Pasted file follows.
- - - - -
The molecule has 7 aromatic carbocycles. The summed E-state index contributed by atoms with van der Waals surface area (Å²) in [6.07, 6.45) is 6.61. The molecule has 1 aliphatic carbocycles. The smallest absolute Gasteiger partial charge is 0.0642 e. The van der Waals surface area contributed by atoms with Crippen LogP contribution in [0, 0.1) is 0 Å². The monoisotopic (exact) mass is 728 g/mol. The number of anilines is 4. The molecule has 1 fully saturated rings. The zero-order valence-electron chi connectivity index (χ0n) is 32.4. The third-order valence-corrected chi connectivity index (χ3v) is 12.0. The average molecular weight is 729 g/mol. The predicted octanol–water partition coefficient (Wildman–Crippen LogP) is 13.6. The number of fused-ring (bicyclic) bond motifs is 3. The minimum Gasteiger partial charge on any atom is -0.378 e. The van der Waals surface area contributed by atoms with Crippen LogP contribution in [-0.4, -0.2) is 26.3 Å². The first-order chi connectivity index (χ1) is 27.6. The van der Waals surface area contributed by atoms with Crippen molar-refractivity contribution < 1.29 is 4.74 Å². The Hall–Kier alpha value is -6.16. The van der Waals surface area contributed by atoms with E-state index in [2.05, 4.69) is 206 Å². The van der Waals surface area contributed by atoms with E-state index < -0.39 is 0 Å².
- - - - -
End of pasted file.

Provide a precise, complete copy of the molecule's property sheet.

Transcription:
The molecule has 7 aromatic carbocycles. The summed E-state index contributed by atoms with van der Waals surface area (Å²) in [6.07, 6.45) is 6.61. The molecule has 1 aliphatic carbocycles. The smallest absolute Gasteiger partial charge is 0.0642 e. The van der Waals surface area contributed by atoms with Crippen LogP contribution in [0, 0.1) is 0 Å². The monoisotopic (exact) mass is 728 g/mol. The number of anilines is 4. The molecule has 1 fully saturated rings. The zero-order valence-electron chi connectivity index (χ0n) is 32.4. The third-order valence-corrected chi connectivity index (χ3v) is 12.0. The average molecular weight is 729 g/mol. The predicted octanol–water partition coefficient (Wildman–Crippen LogP) is 13.6. The number of fused-ring (bicyclic) bond motifs is 3. The minimum Gasteiger partial charge on any atom is -0.378 e. The van der Waals surface area contributed by atoms with Crippen LogP contribution in [-0.4, -0.2) is 26.3 Å². The first-order chi connectivity index (χ1) is 27.6. The van der Waals surface area contributed by atoms with Crippen molar-refractivity contribution < 1.29 is 4.74 Å². The Hall–Kier alpha value is -6.16. The van der Waals surface area contributed by atoms with E-state index in [2.05, 4.69) is 206 Å². The van der Waals surface area contributed by atoms with E-state index < -0.39 is 0 Å².